The walk up to the main street in town from the Capitanarie.

We’re thinking maybe we’ll set off for our cruise this Friday or Saturday. We plan to get away for a month or so and just dawdle down the Canal Lateral a la Loire and maybe go a way up the Nivernais, navigations that we’ve traveled before. Wish us luck!

Wednesday, July 14, 2021

One Week In

It’s just been one week since we left Southern California and we think we’re finally settled in.

Almost two years worth of dirt and moss have been cleaned off Oldtimer, many spiders have been evicted from the inside, we celebrated my birthday with Sunday lunch at our favorite restaurant in Briare and, in contrast to 2018 and 2019, it’s been raining.

The flight from Los Angeles was blissfully uneventful. Angst over the possible corona virus restriction was unnecessary since we’re fully vaccinated. A look at our vaccine cards when we checked in for the flight was all that was required to escape both testing and quarantine requirements. There was no waiting at the check in counter and a very short wait to clear security. Sadly, the lounge was closed so we had to wait for our departure at the gate. The flight left a few minutes early and landed in Paris a little more than an hour early. CDG, usually packed, was eerily quiet. After we picked up our luggage, a phone call to the car lease agency brought the shuttle van to the terminal, we picked up the car and managed to find our way out of the airport without getting lost. The hour and a half drive to Briare went off without a hitch (well, aside from the traffic which was its usual Paris self) and the key worked in the door to the boat. We filled the water tank, visited the restaurant (not our favorite which is closed on Tuesday) just steps from the boat for dinner and collapsed in our bed.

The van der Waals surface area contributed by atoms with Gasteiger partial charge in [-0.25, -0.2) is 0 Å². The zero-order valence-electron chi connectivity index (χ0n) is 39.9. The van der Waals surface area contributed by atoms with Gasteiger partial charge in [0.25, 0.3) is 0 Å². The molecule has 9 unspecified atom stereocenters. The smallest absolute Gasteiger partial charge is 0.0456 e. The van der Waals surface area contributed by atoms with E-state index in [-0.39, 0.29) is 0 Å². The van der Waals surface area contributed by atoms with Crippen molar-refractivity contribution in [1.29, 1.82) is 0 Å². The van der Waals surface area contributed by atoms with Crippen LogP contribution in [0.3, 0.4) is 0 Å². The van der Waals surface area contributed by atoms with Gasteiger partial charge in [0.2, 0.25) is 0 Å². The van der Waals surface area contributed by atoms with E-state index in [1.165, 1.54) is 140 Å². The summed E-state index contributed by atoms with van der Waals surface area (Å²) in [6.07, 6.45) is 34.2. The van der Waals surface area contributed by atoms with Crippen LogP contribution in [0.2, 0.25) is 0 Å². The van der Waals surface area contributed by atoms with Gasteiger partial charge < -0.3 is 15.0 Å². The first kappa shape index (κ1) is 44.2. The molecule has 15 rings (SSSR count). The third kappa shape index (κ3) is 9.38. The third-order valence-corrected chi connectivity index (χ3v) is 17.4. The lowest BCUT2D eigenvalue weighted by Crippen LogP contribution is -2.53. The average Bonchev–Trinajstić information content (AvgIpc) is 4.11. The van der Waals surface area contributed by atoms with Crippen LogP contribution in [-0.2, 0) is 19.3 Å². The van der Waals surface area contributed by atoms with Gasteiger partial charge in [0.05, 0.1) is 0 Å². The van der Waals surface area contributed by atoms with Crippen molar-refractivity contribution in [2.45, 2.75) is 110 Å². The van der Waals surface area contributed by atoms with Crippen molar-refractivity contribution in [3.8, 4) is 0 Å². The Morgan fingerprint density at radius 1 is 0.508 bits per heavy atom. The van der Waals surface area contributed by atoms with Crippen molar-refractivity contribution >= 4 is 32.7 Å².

Wednesday was shopping day in the morning and in the afternoon we began the monumental cleanup, removing. By Friday things were pretty much under control and we could relax a bit, tackling the long list of chores to be completed this summer.

A newly clean Oldtimer.

Yesterday, much to our surprise, the engine started without too much trouble and didn’t even smoke too much. The balky generator refused to start, however, so that will need some more work.

It’s been raining off and on since we arrived and was really pouring last night, putting a damper (sorry) on the festivities for the Fete National. They did manage to get the fireworks off, terrifying all the dogs in the Port, but we could only see the ones that went high in the air because the main venue was behind the trees at the back of the boat. We weren’t going out in the wet at 11 o’clock.

Speaking of rain, there are no worries about the state of the canals due to water this year. The Loire River is still in its banks but moving right along, quite a contrast with 2019 when sand banks were visible nearly out into the middle. The Trézée River that empties into the Loire through the Port, is flowing nicely, unlike the swamp that it was when we left in Sept. 2019. The reservoirs that feed the canals are all full so any cruising we do this year will be unhindered.

The Trézée enters the Port.

Last year is was barely moving.

The Loire from the Pont Canal in 2019

The Loire this year. More water!

We still haven’t decided where or how much boat traveling we’ll be doing this year but since we have a car for the whole three months, any time not cruising or working on the boat we’ll be able to do some touring.

People are gradually showing up to their boats in the Port so the social life is slowly returning. We’re glad to be back!